Use this URL to cite or link to this record in EThOS: https://ethos.bl.uk/OrderDetails.do?uin=uk.bl.ethos.753152
Title: The western screenwriter in Japan : screenwriting considerations in transnational cinema
Author: McAulay, Alexander
ISNI:       0000 0004 7426 2580
Awarding Body: Bournemouth University
Current Institution: Bournemouth University
Date of Award: 2018
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Abstract:
This PhD investigates the writing of a feature film screenplay for mainstream Japanese-language cinema by a British screenwriter. As a long-term resident of Japan with production credits in Japanese cinema, I have for many years been interested in how to write stories set in Japan that will appeal to domestic and international audiences. The study examines the challenges I face as a Western screenwriter writing a screenplay for Japanese cinema, and how those challenges inform my creative practice, bringing into being a screenplay that is intended to enhance screenwriting craft in mainstream Japanese cinema and provide new knowledge to transnational cinema and screenwriting research. The critical commentary that accompanies the screenplay takes a dialogic approach in practice-led research to explore how various issues emerge for the Western screenwriter in Japanese cinema. These problems are examined with regard to relevant theory, and contextualised in considerations of various films in Japanese-language cinema written by non-Japanese screenwriters. One salient issue is the application of the Hollywood ‘universal’ model of screenwriting to stories about Japan. I also explore the role of agency in screenplay authorship, in particular with regard to notions of ‘Japaneseness.’ I suggest notions of ‘Japaneseness’ are a particular challenge for my creative practice, and examine them in the context of national-transnational tensions in cinema. I draw on theories of transnational cinema to argue that the screenplay written for this PhD, Welcome to Prime-time, is an ‘accented Japanese screenplay.’ I go on to outline how accented Japanese screenplays might be positioned in relation to Japanese national cinema and transnational cinema discourses. I then discuss ‘Japaneseness’ in terms of a related issue: Orientalism. I show how Orientalism remains a trenchant concern for non-Japanese screenwriters representing Japan. This leads to a discussion of how a process of reflective authenticity might equip such screenwriters to depict ‘the Other’ in ways that circumvent Orientalist tropes in order to synthesise both local and global concerns. The process of critical reflection is threaded throughout the PhD, and concludes with a consideration of the notion of ‘becoming Japanese’ as it is depicted in my screenplay, and in my own journey within practice-led research. I posit that this PhD adds to our understanding of transnational screenplays and the contexts transnational screenwriters work within. Furthermore, I suggest the screenplay exhibits a new approach to achieving an ‘authentic’ representation of Japan and the Japanese by Western screenwriters. Note: It is recommended that the reader start with Chapters 1-4 of the critical exegesis. Ideally, the screenplay should be read after Chapter 4 and before Chapter 5. This is indicated in the text.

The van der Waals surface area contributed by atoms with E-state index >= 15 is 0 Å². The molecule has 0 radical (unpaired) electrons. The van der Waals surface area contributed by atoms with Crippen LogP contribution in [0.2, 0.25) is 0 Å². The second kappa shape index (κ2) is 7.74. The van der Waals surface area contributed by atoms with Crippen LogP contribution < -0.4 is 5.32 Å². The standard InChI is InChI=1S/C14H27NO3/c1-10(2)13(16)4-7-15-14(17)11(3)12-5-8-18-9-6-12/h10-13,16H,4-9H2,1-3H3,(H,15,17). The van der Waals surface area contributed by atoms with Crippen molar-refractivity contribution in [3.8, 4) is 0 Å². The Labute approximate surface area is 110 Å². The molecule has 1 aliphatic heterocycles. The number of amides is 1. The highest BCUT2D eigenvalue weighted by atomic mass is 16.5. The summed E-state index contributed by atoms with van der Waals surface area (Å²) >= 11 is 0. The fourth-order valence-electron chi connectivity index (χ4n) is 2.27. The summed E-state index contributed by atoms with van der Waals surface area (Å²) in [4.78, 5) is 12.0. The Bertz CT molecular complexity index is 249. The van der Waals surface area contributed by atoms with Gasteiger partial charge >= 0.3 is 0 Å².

Supervisor: Not available Sponsor: Not available
Qualification Name: Thesis (Ph.D.) Qualification Level: Doctoral
EThOS ID: uk.bl.ethos.753152  DOI: Not available
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